We can imagine Elimelech and Naomi sitting at their kitchen table at night with their sons asleep. They had gone over it many times. There just wasn’t enough to go around. The question was, “What are we going to do? Are we going to live our life by the clear Word and promise of God, God who had said, ‘Live close to My Word and under the ministry that I provide you in Canaan. And I will provide your needs’? Or should we make our own decision at this time and follow what appears to be prudent and good? We will not deny our hope of belonging to the people of God. But, after all, we do have these earthly needs and considerations.”
They made their decision. They would forsake the land of promise, they said, for a time, and they would come into the country of Moab. And there they continued.
That was sin, sin on the part of Elimelech as the leader of his home. And it brought some very sad consequences. Elimelech never did get back.
Why was it wrong? Elimelech cut himself off from the bread or the food that God would give him. That bread and food were the words that would proceed from the mouth of God, the words that he would hear in the land of promise among God’s people. In the land of promise, Canaan, God had provided the means of grace, that is, God had given the way whereby He was pleased to supply spiritual food to Elimelech and to Naomi and to his family. And God had called Elimelech, and all the believing people of God at that time, to live in dependence upon the Word that God would give. God expressed a fundamental truth in Deuteronomy 8:3 when He said that man does not live by bread only, that is, by the earthly bread, but by every Word that proceeds out of the mouth of God. God had set down this principle for the people of God and for us, that our earthly life is to be governed by spiritual considerations first, and primarily, and not by mere earthly considerations. Do not make your decision as a family based upon money, paycheck, house, clothing, or car. But base all your decisions upon your need to receive the bread that God alone can give to you, the bread of His Word and His promise in Jesus Christ. That is how you must regulate your life. But under severe trial and temptation, Elimelech set that Word aside.
Still more. It was wrong because he brought his family into the world. That is always the case, remember that, when one begins to cool his heels on the church and to assume a laisez-faire attitude toward the church. Then immediately he is going to find himself drifting into the world. Moab represented the world of darkness. When Elimelech went to Moab, with whom could he have fellowship? Who were to be the playmates for his sons? What about the wives that his sons would choose? What about his own wife, Naomi, and her spiritual needs? These things did not concern him as they ought to have. Instead he chose simply that there would be bread on the table. That is what he wanted first.
… our earthly life is to be governed
by spiritual considerations first, and primarily,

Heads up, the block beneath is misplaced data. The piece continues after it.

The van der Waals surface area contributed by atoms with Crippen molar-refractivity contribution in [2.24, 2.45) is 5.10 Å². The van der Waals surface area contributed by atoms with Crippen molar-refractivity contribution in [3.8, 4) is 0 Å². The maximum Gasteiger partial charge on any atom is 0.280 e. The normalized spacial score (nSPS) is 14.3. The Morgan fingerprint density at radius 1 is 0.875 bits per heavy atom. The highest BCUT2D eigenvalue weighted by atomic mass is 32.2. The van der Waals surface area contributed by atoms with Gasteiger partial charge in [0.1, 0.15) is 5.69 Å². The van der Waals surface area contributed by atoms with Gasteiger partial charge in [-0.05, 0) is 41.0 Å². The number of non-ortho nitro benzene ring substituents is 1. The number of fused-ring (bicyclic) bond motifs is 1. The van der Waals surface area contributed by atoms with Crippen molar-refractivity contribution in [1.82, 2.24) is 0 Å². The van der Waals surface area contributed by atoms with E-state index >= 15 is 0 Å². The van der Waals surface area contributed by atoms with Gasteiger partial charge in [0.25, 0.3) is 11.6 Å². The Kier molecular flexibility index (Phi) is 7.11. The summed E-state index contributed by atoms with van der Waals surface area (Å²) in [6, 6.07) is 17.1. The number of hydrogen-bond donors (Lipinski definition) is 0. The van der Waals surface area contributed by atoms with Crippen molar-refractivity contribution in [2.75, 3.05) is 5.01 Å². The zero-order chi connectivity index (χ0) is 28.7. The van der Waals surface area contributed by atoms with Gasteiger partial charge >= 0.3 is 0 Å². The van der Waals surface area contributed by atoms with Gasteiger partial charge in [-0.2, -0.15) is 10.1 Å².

and not by mere earthly considerations.
Still more. It was wrong because, by leaving, he was acting as if the famine upon the land of Israel was not there because of his own sins. That is also a problem in the church today. Elimelech separated himself from those who were being chastened by God, and in so doing he assumed the attitude that the blame was theirs. He said, “I have my own family to think about. I’m not interested in my connection and responsibility (my corporate responsibility) with the church of Jesus Christ.” Instead of leaving, it was the calling of Elimelech to call the men of Israel, together with himself, to repentance. In the way of repentance, the rains would return and the ground would be fertile. But forsaking the hard road of corporate responsibility and repentance, Elimelech simply turned his back on his brethren and thought he would take care of himself.
Still more. It was wrong because he was teaching his sons what they ought to live by, that is, what is most important in life. He was saying to his sons, “The first thing is, not to seek the kingdom of God and its righteousness, but the world and its deceptive pleasures.” If you had said to Elimelech that that was what he was saying, he would have denied it. But his actions spoke louder. Elimelech was a man who did believe those promises of Jesus Christ. But slowly, under the pressure of this present earth and temptations and influenced by an age which only considered one’s personal needs, slowly he slipped into the temptation. And by his actions he said to his sons, “This is the bottom line of life. You must regulate your life by what you are going to make, what you will own, what you will wear, and what you will enjoy, not by spiritual considerations.”
Now, before we place ourselves above this man Elime-lech, we had better take a look at our own lives. How do you regulate your life? What is really most important to you? Is it His Word? Do you live your life close by the church, the true church, which preaches the true gospel of Jesus Christ, the Reformed, biblical doctrines? Does your heart hunger and thirst for these things? And do you desire this first as food for your soul? Do you love the fellowship of God’s people? Do you love the church? Do you understand that the church of Jesus Christ in Scripture is not simply a spiritual aid station? The church is not a spiritual 911-center where you come when you are hurt. But the church is God’s house. And you are to live your life centered in the house of God, where you can have the fellowship of God’s people, come under the care of the officers of the church (pastors, elders, and deacons), where you might have the sacraments, and where, above all, you might hear the pure Word of God. Is this your priority? And does your life show it? Or, under the temptations of this world do you turn your back also, especially when finances are pressing and when job opportunities are flung in front of you? Do you turn your back from the first consideration of the church and of your soul and think, I need to make my decisions based upon what is best for me in terms of this life?